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Insects

  • Butterflies ... not quite birds, as they were not quite flowers, mysterious and fascinating as are all indeterminate creatures.

  • Bees are Black, with Gilt Surcingles — / Buccaneers of Buzz.

    • Emily Dickinson,
    • c. 1877, in Thomas H. Johnson, ed., The Complete Poems of Emily Dickinson ()
  • The matter of making christening robes for caterpillars, it is not a difficult one; the difficulty is to get a frisky caterpillar to keep still while one is putting on his christening robe. And then it is a problem to keep it on, after one does get it on. I do have much troubles with caterpillars crawling out of their christening robes after I do get them on.

    • Opal Whiteley,
    • 1920, in Benjamin Hoff, ed., The Singing Creek Where the Willows Grow ()
  • ... we have to suffer mosquitoes the size of blackbirds.

  • Insects have had a poor press which has emphasized their role as ravagers, disease carriers or as nuisances. There is always an uncomfortable undercurrent of opinion that insects, in some fiendish manner, are trying to inherit our planet. Insects need an articulate public relations man.

  • The joy in catching butterflies is the joy of capturing — for an instant — utter beauty. The satisfaction of being able to let it go is immense.

  • [On bees:] Few creatures so tiny have managed to raise such unreasoning panic ...

  • ... the drowsy hum of bees / Comes o'er the clover like a lullaby, / Telling of rest ...

    • Mary Webb,
    • "Spring" (1898), in Gladys Mary Coles, ed., Mary Webb: Collected Prose and Poems ()
  • The centipede was happy quite / Until a toad in fun / Said, 'Pray, which leg goes after which?' / That worked her mind to such a pitch, / She lay distracted in a ditch, / Considering how to run.

  • Flies are the price we pay for summer.

  • Dispute no blossom with a bee / But give it glad priority. / Discretion were the better thing / Unless you too possess a sting.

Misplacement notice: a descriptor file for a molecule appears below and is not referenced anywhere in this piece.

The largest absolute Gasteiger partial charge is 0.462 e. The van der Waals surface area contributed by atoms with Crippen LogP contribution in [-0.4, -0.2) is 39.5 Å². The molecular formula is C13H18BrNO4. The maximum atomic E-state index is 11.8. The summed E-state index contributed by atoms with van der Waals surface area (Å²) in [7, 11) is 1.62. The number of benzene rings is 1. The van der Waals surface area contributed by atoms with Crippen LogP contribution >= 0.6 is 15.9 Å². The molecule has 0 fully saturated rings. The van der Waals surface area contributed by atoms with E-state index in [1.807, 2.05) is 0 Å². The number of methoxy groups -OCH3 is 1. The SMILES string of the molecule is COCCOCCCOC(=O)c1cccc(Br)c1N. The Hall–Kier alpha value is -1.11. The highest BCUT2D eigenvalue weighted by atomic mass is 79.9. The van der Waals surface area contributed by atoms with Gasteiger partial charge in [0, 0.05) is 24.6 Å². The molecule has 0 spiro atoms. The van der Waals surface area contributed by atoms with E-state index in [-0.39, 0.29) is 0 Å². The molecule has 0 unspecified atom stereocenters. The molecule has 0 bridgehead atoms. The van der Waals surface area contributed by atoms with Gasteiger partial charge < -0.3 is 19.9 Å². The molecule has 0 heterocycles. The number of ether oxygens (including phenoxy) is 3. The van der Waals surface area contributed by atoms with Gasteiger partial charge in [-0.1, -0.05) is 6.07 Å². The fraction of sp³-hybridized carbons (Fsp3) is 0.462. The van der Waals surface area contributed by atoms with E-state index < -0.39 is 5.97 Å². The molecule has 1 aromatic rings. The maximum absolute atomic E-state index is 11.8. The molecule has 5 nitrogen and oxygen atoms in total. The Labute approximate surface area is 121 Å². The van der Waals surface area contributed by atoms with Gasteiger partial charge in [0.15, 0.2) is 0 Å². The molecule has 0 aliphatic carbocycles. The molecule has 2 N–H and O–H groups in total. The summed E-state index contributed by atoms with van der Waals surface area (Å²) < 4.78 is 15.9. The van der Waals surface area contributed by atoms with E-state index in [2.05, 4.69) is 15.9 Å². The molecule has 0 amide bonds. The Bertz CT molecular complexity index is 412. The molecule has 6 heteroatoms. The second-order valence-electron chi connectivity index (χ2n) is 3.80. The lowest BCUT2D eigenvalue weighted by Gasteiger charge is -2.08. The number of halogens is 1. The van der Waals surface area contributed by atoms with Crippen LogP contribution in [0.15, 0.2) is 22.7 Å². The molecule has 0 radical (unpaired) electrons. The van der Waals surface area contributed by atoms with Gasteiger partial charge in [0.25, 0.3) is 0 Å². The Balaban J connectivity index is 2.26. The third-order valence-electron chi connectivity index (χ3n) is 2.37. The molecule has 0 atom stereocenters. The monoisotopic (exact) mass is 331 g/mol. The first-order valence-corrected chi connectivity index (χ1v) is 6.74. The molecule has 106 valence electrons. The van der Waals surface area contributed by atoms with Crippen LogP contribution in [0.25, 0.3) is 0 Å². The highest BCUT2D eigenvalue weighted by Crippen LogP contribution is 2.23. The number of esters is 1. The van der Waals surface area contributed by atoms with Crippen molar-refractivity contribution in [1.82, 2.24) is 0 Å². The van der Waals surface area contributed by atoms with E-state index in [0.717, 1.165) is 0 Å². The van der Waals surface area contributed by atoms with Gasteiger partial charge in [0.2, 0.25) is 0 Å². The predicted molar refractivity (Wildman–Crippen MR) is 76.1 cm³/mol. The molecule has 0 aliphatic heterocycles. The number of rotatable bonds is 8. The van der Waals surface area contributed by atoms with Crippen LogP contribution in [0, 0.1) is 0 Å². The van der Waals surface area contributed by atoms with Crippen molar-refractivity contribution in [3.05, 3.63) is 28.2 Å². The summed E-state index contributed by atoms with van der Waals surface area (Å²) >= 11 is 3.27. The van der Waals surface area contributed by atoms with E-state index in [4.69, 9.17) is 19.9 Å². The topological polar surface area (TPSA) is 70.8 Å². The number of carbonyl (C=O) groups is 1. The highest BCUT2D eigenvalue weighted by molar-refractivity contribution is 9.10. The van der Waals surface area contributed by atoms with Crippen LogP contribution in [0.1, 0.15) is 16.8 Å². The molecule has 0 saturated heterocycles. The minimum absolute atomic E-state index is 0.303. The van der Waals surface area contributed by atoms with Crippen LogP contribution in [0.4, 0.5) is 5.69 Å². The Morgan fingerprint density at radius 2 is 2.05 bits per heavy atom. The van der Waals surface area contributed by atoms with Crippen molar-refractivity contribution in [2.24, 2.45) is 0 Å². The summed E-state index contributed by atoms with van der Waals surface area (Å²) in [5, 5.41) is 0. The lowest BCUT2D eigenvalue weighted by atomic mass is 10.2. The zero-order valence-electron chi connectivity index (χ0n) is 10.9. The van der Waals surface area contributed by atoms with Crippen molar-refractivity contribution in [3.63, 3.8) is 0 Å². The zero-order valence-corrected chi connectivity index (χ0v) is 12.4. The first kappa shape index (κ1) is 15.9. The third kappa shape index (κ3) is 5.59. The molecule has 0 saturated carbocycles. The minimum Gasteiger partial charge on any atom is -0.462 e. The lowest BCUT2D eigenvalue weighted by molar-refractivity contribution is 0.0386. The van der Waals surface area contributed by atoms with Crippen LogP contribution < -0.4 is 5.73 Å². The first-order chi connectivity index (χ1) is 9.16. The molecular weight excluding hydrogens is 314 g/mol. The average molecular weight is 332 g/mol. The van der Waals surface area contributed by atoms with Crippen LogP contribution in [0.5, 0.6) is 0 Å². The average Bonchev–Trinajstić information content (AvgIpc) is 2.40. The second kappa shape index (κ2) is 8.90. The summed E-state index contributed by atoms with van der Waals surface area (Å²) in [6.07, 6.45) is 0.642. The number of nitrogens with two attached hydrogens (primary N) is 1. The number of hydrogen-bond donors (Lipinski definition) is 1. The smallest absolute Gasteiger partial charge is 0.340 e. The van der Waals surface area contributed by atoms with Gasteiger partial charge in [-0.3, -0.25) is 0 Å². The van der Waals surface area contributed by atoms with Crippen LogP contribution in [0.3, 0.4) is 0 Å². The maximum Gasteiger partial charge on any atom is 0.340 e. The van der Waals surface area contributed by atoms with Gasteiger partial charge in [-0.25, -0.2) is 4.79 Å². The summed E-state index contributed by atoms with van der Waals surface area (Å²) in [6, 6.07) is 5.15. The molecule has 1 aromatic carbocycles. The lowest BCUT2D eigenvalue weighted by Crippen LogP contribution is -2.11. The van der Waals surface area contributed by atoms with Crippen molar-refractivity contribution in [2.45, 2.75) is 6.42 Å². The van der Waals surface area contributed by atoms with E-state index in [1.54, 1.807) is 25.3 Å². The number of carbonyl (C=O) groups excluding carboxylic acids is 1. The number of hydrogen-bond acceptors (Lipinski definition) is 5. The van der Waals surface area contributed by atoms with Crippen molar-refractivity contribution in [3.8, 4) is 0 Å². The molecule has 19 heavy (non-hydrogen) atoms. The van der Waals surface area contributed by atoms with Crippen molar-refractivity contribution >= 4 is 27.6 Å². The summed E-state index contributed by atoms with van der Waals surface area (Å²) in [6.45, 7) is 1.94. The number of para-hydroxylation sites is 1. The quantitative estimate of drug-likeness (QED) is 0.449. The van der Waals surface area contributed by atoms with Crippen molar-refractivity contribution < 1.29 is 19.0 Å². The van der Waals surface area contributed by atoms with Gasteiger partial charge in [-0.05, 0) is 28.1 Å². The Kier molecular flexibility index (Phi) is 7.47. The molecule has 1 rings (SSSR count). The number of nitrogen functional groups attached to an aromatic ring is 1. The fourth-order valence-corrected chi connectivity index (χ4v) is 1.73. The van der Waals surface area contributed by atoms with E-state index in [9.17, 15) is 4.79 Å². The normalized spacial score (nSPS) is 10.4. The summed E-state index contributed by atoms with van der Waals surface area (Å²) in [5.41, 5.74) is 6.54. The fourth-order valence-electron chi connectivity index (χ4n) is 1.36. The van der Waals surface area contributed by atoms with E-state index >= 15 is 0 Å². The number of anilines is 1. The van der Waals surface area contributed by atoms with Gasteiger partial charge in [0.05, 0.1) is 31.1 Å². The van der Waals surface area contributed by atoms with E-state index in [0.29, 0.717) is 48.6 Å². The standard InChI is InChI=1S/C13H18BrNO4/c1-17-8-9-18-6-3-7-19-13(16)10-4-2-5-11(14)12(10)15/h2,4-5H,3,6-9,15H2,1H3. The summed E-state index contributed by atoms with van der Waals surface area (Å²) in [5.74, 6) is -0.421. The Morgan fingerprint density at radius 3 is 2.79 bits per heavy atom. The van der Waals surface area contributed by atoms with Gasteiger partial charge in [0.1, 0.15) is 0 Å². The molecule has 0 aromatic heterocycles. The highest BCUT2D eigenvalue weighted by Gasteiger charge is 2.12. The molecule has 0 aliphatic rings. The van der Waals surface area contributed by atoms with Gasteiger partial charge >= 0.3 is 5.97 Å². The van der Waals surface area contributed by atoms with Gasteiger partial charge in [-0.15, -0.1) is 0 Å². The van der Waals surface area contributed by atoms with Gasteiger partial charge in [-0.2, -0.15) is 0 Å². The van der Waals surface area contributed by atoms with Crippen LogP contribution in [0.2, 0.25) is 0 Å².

• In a bright day, during any of the summer months, your walk is through an atmosphere of butterflies, so gaudy in hue, and so varied in form, that I often thought they looked like flowers on the wing.

  • Seventeen times he had been attacked by those vicious insects, those aberrations of nature, and his neck, arms, and ankles were battlefields where small red bumps marked the final filling stations of dead but satisfied mosquitoes.

  • ... the garden was absolutely enormous. It had no design or plan, and there wasn't a straight line in it; it was like a blossoming meadow; from the house it suggested a many-colored sea of petals floating above the ground. Over the surface of this sea there were always butterflies dancing, rather like flowers detached from their stems.

  • Knowing you do not like my going into details on such matters, I will confine my statement regarding our leeches, to the fact that it was for the best that we had some trade salt with us. ... Of course the bleeding did not stop at once, and it attracted flies and — but I am going into details, so I forbear.

  • ... there is nothing like getting used to cockroaches early when your life is going to be spent on the Coast — but I need not detain you with them now, merely remarking that they have none of the modest reticence of the European variety. They are very companionable, seeking rather than shunning human society, nestling in the bunk with you if the weather is the least chilly, and I fancy not averse to light; it is true they come out most at night, but then they distinctly like a bright light, and you can watch them in a tight packed circle round the lamp with their heads towards it, twirling their antennae at it with evident satisfaction; in fact it's the lively nights those cockroaches have that keep them abed during the day.

  • If you see a thing that looks like a cross between a flying lobster and the figure of Abraxas on a Gnostic gem, do not pay it the least attention, never mind where it is; just keep quiet and hope it will go away — for that's your best chance; you have none in a stand-up fight with a good thorough-going African insect.

  • ... mosquitoes were using my ankles as filling stations.

  • Skeeters have the reputation / Of continuous application / To their poisonous profession; / Never missing nightly session, / Wearing out your life's existence / By their practical persistence.